- The happy truth about FIV+ cats (hint: they’re totally adoptable)
He might not relish the role but eight-year old Winston could be the global ambassador for FIV+ cats.
That’s because Winston is both a classic example of how most cats come to be infected with the immune deficiency virus and, more importantly, a persuasive example of just how manageable – normal, really – life with an FIV+ cat can be both for its human caregivers and for any potential feline flatmates.
Winston’s story is a handy testimonial for anyone who may encounter an FIV+ cat candidate in an adoption search.
“Winston is very playful and has a lot of energy,” confirms foster Mom Alexandra Cioppa, who grew up with another cat, Baltimore, which was also FIV+. She continues: “Winston is always hungry – he loves to eat. He is super-loving.”
Once homeless, Winston doubtless became infected with FIV via a deep bite wound that occurred during a fight with another male cat over turf or food. FIV almost always presents in males, and transmission is almost always through intense fighting.
FIV – which stands for feline immunodeficiency virus, just as HIV stands for human immunodeficiency virus – can be transmitted sexually in cats and through improperly screened blood transfusions. But according to experts, it’s rare. Mother cats cannot readily infect their kittens except in the initial stages of her infection.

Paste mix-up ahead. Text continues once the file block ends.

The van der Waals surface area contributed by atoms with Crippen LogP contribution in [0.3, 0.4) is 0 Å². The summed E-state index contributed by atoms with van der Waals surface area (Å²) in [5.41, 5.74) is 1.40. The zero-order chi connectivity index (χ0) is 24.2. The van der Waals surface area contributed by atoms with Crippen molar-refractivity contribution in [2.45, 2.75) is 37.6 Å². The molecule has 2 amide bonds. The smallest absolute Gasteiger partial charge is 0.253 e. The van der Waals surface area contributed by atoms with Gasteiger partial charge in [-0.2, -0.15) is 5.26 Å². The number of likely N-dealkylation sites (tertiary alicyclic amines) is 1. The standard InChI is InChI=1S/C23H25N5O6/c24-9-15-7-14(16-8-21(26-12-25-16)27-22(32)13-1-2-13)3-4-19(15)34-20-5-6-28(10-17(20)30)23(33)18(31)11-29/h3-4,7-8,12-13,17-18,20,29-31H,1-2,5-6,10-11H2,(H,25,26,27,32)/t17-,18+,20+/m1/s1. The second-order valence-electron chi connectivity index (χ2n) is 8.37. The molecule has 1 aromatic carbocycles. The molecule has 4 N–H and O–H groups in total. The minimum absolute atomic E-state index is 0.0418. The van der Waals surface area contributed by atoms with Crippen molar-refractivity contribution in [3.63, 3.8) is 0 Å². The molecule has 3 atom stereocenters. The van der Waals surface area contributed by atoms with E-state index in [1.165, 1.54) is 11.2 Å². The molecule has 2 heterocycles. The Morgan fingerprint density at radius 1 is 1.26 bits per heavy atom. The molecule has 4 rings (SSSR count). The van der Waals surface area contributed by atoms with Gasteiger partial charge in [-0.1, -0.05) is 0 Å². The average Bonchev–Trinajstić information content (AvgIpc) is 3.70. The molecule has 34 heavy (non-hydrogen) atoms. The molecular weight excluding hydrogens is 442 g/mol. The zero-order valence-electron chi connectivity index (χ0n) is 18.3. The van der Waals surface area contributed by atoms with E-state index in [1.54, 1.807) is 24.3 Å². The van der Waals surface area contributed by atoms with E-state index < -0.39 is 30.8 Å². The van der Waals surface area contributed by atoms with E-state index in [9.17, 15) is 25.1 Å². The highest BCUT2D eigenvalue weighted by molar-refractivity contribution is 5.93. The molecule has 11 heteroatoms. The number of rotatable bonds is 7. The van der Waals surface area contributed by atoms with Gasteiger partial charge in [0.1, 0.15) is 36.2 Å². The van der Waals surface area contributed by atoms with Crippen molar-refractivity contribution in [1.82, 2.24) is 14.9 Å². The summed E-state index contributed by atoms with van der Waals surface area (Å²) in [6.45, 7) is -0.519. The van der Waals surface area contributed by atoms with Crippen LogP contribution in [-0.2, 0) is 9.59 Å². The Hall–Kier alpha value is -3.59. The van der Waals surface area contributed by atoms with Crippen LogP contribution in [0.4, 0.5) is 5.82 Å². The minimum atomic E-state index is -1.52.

Casual contact such as sharing food bowls, grooming or snuggling is unlikely to transmit the virus. Meaning that unless indoor cats have screaming brawls where blood is drawn, FIV negative cats sharing a home with an FIV+ cat won’t contract the virus.
Indeed, veterinarian Dr. Vlad Stefanescu of Toronto’s Yonge-Davenport Pet Hospital says adopting an FIV+ cat and integrating it into a multi-cat household is something he endorses, albeit with a few caveats.
“The only real considerations for FIV+ cat adoption are slightly more frequent vet visits, keeping the cats indoors and avoidance of a raw diet,” he says.
That’s because uncooked foods, meats especially, can include parasites and pathogens that a cat with a normal immune system might be able to handle but an FIV+ cat might not. Leave the fad diets to Gwyneth Paltrow and stick to regular cat food, says Dr. Stefanescu.